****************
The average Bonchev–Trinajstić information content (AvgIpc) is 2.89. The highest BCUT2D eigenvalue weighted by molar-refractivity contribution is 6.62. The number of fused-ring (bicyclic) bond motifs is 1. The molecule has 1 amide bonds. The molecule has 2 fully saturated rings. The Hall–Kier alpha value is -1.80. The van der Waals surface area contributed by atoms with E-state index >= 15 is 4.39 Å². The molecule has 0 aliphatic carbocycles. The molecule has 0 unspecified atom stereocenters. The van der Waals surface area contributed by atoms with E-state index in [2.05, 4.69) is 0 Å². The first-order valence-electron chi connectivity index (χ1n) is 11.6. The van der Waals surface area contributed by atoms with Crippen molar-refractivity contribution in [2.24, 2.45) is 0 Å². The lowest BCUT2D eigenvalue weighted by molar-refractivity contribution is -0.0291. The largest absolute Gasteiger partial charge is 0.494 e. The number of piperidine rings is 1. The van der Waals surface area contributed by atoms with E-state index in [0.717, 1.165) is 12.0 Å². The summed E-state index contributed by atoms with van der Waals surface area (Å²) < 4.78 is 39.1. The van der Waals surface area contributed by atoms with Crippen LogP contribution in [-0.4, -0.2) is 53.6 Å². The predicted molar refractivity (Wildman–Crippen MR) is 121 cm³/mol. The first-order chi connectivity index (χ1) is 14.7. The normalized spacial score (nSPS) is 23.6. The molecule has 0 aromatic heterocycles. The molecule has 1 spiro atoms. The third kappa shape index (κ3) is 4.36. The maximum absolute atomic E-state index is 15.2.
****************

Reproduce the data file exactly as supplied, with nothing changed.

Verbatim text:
The average Bonchev–Trinajstić information content (AvgIpc) is 2.89. The highest BCUT2D eigenvalue weighted by molar-refractivity contribution is 6.62. The number of fused-ring (bicyclic) bond motifs is 1. The molecule has 1 amide bonds. The molecule has 2 fully saturated rings. The Hall–Kier alpha value is -1.80. The van der Waals surface area contributed by atoms with E-state index >= 15 is 4.39 Å². The molecule has 0 aliphatic carbocycles. The molecule has 0 unspecified atom stereocenters. The van der Waals surface area contributed by atoms with E-state index in [2.05, 4.69) is 0 Å². The first-order valence-electron chi connectivity index (χ1n) is 11.6. The van der Waals surface area contributed by atoms with Crippen molar-refractivity contribution in [2.24, 2.45) is 0 Å². The lowest BCUT2D eigenvalue weighted by molar-refractivity contribution is -0.0291. The largest absolute Gasteiger partial charge is 0.494 e. The number of piperidine rings is 1. The van der Waals surface area contributed by atoms with E-state index in [0.717, 1.165) is 12.0 Å². The summed E-state index contributed by atoms with van der Waals surface area (Å²) < 4.78 is 39.1. The van der Waals surface area contributed by atoms with Crippen LogP contribution in [-0.4, -0.2) is 53.6 Å². The predicted molar refractivity (Wildman–Crippen MR) is 121 cm³/mol. The first-order chi connectivity index (χ1) is 14.7. The normalized spacial score (nSPS) is 23.6. The molecule has 0 aromatic heterocycles. The molecule has 1 spiro atoms. The third kappa shape index (κ3) is 4.36. The maximum absolute atomic E-state index is 15.2.